Vitamin E shows immune boosting potential: Study

June 10, 2010

in Health News,Studies

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Tocotrienols, a form of vitamin E, may enhance the function of immune cells and help ensure healthy immune function as we age, suggests new data from Tufts University.

Immune function and the activity of T cells naturally declines with age, but daily supplements of a mixture of the four types of tocotrienol led to improvements in the T cell function in old mice, according to findings published in the Journal of Nutrition.

“This is the first study, to our knowledge, reporting that tocotrienol enhances T cell function,” wrote the researchers, led by Dayong Wu from the Jean Mayer USDA Human Nutrition Research Center on Aging at Tufts University.

The vitamin E family

After six weeks of supplementation, lymphocyte proliferation was significantly increased in the older mice who received the tocotrienols, compared to old mice eating a normal diet.

There are eight forms of vitamin E: four tocopherols (alpha, beta, gamma, delta) and four tocotrienols (alpha, beta, gamma, delta). Alpha-tocopherol is the main source found in supplements and in the European diet, while gamma-tocopherol is the most common form in the American diet.

Tocotrienols are only minor components in plants, although several sources with relatively high levels include palm oil, cereal grains and rice bran. While the majority of research on vitamin E has focused on alpha-Toc, studies into tocotrienols account for less than one per cent of all research into vitamin E.

The researchers explained: “Tocotrienol have been viewed as “minor” forms of vitamin E because: 1) their natural sources are very limited and it is impractical to obtain a biologically meaningful amount by consuming whole foods; 2) their metabolic fate is poorly understood; 3) their negligible tissue concentrations disqualify them as a major dietary antioxidant; and 4) their biological effects have been much less demonstrated relative to their tocopherol cousins.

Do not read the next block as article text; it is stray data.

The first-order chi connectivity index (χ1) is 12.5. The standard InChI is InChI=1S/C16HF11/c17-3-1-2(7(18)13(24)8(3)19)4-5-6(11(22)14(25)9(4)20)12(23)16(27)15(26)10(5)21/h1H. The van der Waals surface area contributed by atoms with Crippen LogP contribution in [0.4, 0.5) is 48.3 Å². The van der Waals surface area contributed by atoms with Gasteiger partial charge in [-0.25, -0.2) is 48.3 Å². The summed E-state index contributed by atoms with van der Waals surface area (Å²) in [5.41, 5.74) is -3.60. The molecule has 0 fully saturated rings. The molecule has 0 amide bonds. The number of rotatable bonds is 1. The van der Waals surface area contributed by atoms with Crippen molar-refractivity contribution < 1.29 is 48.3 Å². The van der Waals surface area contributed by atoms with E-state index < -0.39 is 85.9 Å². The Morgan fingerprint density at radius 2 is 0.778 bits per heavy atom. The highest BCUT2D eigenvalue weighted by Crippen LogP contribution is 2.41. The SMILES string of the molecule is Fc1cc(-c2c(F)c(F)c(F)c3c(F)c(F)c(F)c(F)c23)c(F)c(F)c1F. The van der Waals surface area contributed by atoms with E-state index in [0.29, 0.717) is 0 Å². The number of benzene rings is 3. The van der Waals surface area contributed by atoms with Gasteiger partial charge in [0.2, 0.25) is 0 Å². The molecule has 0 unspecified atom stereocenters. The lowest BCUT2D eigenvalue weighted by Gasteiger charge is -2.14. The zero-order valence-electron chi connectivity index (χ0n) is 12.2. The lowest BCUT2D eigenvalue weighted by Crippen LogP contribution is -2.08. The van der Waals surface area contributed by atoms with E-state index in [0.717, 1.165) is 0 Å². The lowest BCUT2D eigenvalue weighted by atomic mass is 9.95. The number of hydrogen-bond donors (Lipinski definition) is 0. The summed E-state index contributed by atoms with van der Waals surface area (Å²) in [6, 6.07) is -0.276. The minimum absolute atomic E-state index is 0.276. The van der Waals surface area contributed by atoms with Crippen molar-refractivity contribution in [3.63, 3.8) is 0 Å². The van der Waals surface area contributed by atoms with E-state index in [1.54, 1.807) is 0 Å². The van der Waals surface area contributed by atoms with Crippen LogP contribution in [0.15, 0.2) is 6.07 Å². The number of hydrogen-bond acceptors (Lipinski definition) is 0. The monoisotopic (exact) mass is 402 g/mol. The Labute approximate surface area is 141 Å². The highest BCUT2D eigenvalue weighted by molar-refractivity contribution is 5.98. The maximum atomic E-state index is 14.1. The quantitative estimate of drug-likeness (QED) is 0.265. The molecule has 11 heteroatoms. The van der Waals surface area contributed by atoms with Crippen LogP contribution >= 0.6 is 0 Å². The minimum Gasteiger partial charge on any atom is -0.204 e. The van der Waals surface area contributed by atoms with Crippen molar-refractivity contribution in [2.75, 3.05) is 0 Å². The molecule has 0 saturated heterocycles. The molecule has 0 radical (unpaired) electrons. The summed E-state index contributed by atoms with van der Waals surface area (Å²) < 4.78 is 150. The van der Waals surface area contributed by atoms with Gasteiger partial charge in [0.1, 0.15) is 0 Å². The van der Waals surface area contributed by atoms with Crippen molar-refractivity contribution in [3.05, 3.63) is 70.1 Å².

“However, increasing evidence has suggested that tocotrienol have notably distinct biological properties not shared by the tocopherol family,” they added.

Immune function

Wu and his co-workers divided young and old mice into two groups: Both age groups received either the normal diet or a diet supplemented with a tocotrienol/soybean oil mixture. The tocotrienol ingredient used in the study was Carotech’s Tocomin mixed tocotrienol ingredient.

Initial tests showed that the lymphocyte proliferation – the ability of immune cells to reproduce – was lower in older mice than their younger counterparts. After six weeks of supplementation, however, lymphocyte proliferation was significantly increased in the older mice who received the tocotrienols, compared to old mice eating a normal diet. There were no differences observed between young mice groups, said the researchers.

Unlike results from tocopherol experiments, tocotrienols were not found to affect levels of levels of interleukin-2 (IL-2) or prostaglandin E2 (PGE2), “suggesting that the 2 families of vitamin E do not have a similar effect on all aspects of immune cell functions”, said the researchers.

“While further studies are needed to determine the mechanism of tocotrienol and its relative efficacy compared with tocopherols as well as its clinical implications, the data described here present novel findings showing for the first time that tocotrienols enhances T cell function, particularly in old mice,” concluded Dr Wu and his co-workers.

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